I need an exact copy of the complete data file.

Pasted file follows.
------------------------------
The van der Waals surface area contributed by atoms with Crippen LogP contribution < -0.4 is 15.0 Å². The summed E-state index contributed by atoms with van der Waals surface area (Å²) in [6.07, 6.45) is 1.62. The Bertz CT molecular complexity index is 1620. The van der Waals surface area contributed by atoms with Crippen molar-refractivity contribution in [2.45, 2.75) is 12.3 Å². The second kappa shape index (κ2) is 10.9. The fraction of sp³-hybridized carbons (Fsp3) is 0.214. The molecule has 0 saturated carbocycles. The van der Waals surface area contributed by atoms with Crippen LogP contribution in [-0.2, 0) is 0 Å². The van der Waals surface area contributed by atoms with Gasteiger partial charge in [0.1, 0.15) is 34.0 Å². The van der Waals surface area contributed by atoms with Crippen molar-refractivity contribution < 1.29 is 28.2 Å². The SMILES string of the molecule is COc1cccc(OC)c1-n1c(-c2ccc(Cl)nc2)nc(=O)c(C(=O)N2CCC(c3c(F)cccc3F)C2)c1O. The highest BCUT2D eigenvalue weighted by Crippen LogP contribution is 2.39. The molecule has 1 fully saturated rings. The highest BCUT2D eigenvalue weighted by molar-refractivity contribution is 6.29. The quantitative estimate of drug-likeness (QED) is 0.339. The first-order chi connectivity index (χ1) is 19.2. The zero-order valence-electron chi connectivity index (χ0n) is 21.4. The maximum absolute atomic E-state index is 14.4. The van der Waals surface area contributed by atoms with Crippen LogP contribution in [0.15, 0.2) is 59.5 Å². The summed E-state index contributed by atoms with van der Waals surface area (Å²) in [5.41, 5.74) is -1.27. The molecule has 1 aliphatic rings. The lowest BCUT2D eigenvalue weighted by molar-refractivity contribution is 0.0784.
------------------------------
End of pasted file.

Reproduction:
The van der Waals surface area contributed by atoms with Crippen LogP contribution < -0.4 is 15.0 Å². The summed E-state index contributed by atoms with van der Waals surface area (Å²) in [6.07, 6.45) is 1.62. The Bertz CT molecular complexity index is 1620. The van der Waals surface area contributed by atoms with Crippen molar-refractivity contribution in [2.45, 2.75) is 12.3 Å². The second kappa shape index (κ2) is 10.9. The fraction of sp³-hybridized carbons (Fsp3) is 0.214. The molecule has 0 saturated carbocycles. The van der Waals surface area contributed by atoms with Crippen LogP contribution in [-0.2, 0) is 0 Å². The van der Waals surface area contributed by atoms with Gasteiger partial charge in [0.1, 0.15) is 34.0 Å². The van der Waals surface area contributed by atoms with Crippen molar-refractivity contribution < 1.29 is 28.2 Å². The SMILES string of the molecule is COc1cccc(OC)c1-n1c(-c2ccc(Cl)nc2)nc(=O)c(C(=O)N2CCC(c3c(F)cccc3F)C2)c1O. The highest BCUT2D eigenvalue weighted by Crippen LogP contribution is 2.39. The molecule has 1 fully saturated rings. The highest BCUT2D eigenvalue weighted by molar-refractivity contribution is 6.29. The quantitative estimate of drug-likeness (QED) is 0.339. The first-order chi connectivity index (χ1) is 19.2. The zero-order valence-electron chi connectivity index (χ0n) is 21.4. The maximum absolute atomic E-state index is 14.4. The van der Waals surface area contributed by atoms with Crippen LogP contribution in [0.15, 0.2) is 59.5 Å². The summed E-state index contributed by atoms with van der Waals surface area (Å²) in [5.41, 5.74) is -1.27. The molecule has 1 aliphatic rings. The lowest BCUT2D eigenvalue weighted by molar-refractivity contribution is 0.0784.